commentary the unknown citizen1
Commentary - The unknown citizen
  • This poem is written in a satirical tone which carries on throughout the poem. The poet has chosen to write it in this manner to hide his criticism of the “unknown citizen”. We could see that the entire poem is praising the achievements of this man. The poet describes him as a “saint”, “modern man”, “he was popular with his mates” and “ he was fully sensible”. However, the writer isn’t proud of this model citizen. It is because he conforms to society and follows the rigid rules that are passed by the state. The poet then uses a satirical tone to convey his sentiments toward this man.
  • The two poetic devices that are used by the poet to emphasize the tone of the poem are rhyme and rhythm. A special rhythm called the anapestic rhythm is used by the poet. The beat of the rhythm makes the poem dull. On the other hand, the last two lines have a different rhythm “Was he happy? Was he free? The question is absurd: Had anything been wrong, we should certainly have heard.” It is telling the reader that people in that era conformed to the norm and followed what the government felt was right. In addition, they could not think for themselves as this wasn’t allowed in society. Hence, the poet raises up this important concern, are the people happy? It is a technique that allows the readers to finally see the people’s sympathetic situation and to have a climax in the Eulogy.  Also, the rhyme scheme of the poem is constant. However, there are a few lines that do not rhyme. I feel that this is done to put emphasis on certain lines that are critical.  
  • Unlike today, people in the Eighteenth Century had to conform to all the rules set by the government. They did not have the luxury we have of being able to express our own opinions freely. The poet had successfully made the readers understand the structure of society in the past by extensive use of satirical tone, rhyme and rhythm.
commentary the unknown citizen2
Commentary - The unknown citizen
  • The voice that speaks the eulogy is the poet. He is conveying his view of the society as well as what the government wants. The entire Eulogy is talking about how great this man was and what he has contributed to the country. However, this Eulogy is unrealistic as it does not include the person’s character and his true feelings. It is just merely stating facts that the government wanted to hear and not what the person really felt. Therefore the poet wrote this poem to show the readers that in reality, this person should not be proud of what he has done as he is just conforming to his duties as a citizen of that era. Thus the poet wrote the poem in a sarcastic tone to show to the reader what he felt, because by praising his achievements, he is demonstrating the government ideals.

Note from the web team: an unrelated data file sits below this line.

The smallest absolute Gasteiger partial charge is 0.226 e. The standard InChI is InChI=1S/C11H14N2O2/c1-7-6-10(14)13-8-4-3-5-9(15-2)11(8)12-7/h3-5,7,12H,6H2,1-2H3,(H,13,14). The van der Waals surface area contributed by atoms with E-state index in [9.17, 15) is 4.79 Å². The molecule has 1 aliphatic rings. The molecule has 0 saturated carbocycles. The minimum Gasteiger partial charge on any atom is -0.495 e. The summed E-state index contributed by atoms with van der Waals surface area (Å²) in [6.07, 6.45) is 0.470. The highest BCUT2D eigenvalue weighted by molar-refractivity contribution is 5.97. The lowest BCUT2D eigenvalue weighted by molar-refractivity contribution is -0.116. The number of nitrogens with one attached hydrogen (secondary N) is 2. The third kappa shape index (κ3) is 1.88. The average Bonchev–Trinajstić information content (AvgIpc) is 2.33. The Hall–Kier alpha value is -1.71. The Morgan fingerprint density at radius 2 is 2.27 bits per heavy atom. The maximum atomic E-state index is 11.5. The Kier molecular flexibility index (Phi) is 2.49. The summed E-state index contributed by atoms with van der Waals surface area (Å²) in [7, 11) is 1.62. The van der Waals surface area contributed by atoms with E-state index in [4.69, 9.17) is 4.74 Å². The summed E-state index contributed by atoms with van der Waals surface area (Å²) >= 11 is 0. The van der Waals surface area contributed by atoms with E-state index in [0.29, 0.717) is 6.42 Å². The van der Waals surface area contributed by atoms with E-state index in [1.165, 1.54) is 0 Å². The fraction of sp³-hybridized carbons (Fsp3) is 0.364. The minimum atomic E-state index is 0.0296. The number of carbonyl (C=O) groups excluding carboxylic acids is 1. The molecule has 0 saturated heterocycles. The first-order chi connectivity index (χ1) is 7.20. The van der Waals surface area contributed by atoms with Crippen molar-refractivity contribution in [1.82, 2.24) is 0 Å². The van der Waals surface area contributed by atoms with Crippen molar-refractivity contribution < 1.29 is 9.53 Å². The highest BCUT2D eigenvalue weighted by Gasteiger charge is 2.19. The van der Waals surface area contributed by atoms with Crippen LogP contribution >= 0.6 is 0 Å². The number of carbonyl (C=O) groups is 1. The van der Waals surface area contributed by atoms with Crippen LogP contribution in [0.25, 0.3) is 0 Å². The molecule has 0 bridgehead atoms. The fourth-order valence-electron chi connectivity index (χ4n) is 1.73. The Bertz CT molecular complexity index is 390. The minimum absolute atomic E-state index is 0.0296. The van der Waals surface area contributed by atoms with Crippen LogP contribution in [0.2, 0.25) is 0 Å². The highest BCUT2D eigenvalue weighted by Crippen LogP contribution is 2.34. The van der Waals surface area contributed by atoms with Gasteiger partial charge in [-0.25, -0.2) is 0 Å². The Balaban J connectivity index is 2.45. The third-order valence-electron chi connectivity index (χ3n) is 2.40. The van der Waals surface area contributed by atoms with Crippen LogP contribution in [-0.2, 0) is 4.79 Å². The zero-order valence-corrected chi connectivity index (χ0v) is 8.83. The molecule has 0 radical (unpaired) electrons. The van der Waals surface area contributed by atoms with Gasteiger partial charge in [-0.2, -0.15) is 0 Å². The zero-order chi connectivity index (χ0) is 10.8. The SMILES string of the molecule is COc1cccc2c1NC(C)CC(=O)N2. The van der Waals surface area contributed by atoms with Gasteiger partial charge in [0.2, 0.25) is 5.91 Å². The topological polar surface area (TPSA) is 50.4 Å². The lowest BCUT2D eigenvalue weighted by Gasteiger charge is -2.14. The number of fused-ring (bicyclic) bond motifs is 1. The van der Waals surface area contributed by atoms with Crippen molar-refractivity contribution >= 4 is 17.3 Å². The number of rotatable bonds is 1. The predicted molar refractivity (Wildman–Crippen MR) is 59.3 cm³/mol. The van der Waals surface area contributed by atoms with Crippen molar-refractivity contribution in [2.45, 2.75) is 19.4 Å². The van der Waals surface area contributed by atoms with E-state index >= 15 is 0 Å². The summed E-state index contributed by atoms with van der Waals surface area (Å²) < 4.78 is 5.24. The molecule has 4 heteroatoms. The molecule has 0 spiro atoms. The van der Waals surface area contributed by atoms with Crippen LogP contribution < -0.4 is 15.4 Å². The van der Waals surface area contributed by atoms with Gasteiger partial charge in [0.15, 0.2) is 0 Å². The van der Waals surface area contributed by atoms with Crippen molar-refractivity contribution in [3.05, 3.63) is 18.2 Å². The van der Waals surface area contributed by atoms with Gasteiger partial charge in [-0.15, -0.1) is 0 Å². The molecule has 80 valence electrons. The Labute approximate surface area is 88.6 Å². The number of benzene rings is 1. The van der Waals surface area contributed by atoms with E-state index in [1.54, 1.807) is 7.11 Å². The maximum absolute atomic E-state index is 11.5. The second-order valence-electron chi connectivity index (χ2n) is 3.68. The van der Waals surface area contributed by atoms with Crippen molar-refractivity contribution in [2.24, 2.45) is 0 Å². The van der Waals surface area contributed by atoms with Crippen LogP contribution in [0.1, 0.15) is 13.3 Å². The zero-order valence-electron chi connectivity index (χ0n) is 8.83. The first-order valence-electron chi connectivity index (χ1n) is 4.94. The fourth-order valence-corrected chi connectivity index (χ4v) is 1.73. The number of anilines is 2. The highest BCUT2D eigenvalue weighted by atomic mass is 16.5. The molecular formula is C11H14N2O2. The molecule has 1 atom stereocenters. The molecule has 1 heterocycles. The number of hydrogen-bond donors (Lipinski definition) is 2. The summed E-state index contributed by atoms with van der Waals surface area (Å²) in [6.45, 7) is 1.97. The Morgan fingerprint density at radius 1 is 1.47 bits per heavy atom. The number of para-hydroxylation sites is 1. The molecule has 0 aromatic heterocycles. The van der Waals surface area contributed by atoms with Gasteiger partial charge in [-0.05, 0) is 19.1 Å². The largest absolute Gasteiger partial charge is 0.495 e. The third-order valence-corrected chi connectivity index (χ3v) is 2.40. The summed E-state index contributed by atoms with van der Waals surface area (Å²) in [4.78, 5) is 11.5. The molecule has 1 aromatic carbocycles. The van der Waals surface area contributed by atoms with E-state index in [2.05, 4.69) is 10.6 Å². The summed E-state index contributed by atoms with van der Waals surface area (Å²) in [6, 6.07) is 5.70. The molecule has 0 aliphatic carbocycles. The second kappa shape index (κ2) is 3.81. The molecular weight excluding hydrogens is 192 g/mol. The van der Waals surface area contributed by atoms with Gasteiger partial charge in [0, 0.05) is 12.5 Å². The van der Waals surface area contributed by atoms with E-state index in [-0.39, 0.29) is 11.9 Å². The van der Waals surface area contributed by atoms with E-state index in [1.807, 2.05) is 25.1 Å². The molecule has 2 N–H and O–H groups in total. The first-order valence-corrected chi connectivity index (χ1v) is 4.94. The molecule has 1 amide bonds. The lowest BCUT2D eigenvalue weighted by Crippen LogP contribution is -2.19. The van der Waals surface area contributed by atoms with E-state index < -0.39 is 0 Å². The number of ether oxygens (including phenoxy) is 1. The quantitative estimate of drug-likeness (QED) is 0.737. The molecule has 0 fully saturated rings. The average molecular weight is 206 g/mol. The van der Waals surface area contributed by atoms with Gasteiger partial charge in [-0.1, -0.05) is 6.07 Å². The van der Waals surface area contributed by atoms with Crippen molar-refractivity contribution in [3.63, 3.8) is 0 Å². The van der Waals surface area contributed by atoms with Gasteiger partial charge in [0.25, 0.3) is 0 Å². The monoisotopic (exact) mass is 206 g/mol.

• From the phrase “when there was peace, he was for peace; when there is war, he went”. This shows that people in that era do not have a mind of their own. They follow the rules and regulations that were set for them without thinking for themselves. As the “unknown citizen” is the government’s ideal citizen, we can conclude that people at that period were similar to this character. They are restricted by the rulers and pressured by society to do things that they may not want to do; an example of this is going to war.
commentary the unknown citizen3
Commentary - The unknown citizen
  • Unlike today, people in the Eighteenth Century had to conform to all the rules set by the government. They did not have the luxury we have of being able to express our own opinions freely. The poet had successfully made the readers understand the structure of society in the past by extensive use of satirical tone, rhyme and rhythm.